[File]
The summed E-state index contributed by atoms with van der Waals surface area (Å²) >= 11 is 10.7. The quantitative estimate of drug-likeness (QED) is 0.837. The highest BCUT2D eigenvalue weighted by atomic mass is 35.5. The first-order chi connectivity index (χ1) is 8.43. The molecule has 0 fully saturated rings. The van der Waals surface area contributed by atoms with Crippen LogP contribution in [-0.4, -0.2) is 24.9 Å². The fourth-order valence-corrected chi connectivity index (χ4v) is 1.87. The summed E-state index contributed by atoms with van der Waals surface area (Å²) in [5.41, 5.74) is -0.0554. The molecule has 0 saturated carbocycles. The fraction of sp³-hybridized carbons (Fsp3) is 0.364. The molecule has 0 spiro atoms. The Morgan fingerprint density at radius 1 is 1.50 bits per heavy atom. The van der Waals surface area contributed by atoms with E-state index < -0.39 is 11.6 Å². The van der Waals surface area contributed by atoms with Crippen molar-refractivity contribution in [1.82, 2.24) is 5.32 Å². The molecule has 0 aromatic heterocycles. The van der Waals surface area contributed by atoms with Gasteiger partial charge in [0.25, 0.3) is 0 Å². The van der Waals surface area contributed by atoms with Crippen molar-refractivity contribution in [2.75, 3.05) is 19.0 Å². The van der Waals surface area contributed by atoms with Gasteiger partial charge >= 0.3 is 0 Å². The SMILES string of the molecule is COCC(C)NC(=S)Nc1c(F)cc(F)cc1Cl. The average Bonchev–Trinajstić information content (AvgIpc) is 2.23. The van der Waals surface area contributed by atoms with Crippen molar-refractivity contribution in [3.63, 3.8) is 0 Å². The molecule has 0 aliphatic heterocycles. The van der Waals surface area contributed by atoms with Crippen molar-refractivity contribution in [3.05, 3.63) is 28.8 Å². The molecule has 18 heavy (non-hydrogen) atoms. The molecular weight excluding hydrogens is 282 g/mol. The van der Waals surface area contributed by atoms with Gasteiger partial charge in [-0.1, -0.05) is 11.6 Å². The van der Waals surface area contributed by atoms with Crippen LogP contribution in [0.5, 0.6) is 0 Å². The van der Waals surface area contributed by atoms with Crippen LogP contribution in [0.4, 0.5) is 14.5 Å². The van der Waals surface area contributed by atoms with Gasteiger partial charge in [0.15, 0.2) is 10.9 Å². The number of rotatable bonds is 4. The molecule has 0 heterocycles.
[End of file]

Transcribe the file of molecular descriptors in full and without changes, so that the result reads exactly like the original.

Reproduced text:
The summed E-state index contributed by atoms with van der Waals surface area (Å²) >= 11 is 10.7. The quantitative estimate of drug-likeness (QED) is 0.837. The highest BCUT2D eigenvalue weighted by atomic mass is 35.5. The first-order chi connectivity index (χ1) is 8.43. The molecule has 0 fully saturated rings. The van der Waals surface area contributed by atoms with Crippen LogP contribution in [-0.4, -0.2) is 24.9 Å². The fourth-order valence-corrected chi connectivity index (χ4v) is 1.87. The summed E-state index contributed by atoms with van der Waals surface area (Å²) in [5.41, 5.74) is -0.0554. The molecule has 0 saturated carbocycles. The fraction of sp³-hybridized carbons (Fsp3) is 0.364. The molecule has 0 spiro atoms. The Morgan fingerprint density at radius 1 is 1.50 bits per heavy atom. The van der Waals surface area contributed by atoms with E-state index < -0.39 is 11.6 Å². The van der Waals surface area contributed by atoms with Crippen molar-refractivity contribution in [1.82, 2.24) is 5.32 Å². The molecule has 0 aromatic heterocycles. The van der Waals surface area contributed by atoms with Gasteiger partial charge in [0.25, 0.3) is 0 Å². The van der Waals surface area contributed by atoms with Crippen molar-refractivity contribution in [2.75, 3.05) is 19.0 Å². The van der Waals surface area contributed by atoms with Gasteiger partial charge >= 0.3 is 0 Å². The SMILES string of the molecule is COCC(C)NC(=S)Nc1c(F)cc(F)cc1Cl. The average Bonchev–Trinajstić information content (AvgIpc) is 2.23. The van der Waals surface area contributed by atoms with Crippen molar-refractivity contribution in [3.63, 3.8) is 0 Å². The molecule has 0 aliphatic heterocycles. The van der Waals surface area contributed by atoms with Crippen molar-refractivity contribution in [3.05, 3.63) is 28.8 Å². The molecule has 18 heavy (non-hydrogen) atoms. The molecular weight excluding hydrogens is 282 g/mol. The van der Waals surface area contributed by atoms with Gasteiger partial charge in [-0.1, -0.05) is 11.6 Å². The van der Waals surface area contributed by atoms with Crippen LogP contribution in [0.5, 0.6) is 0 Å². The van der Waals surface area contributed by atoms with Crippen LogP contribution in [0.4, 0.5) is 14.5 Å². The van der Waals surface area contributed by atoms with Gasteiger partial charge in [0.15, 0.2) is 10.9 Å². The number of rotatable bonds is 4. The molecule has 0 heterocycles.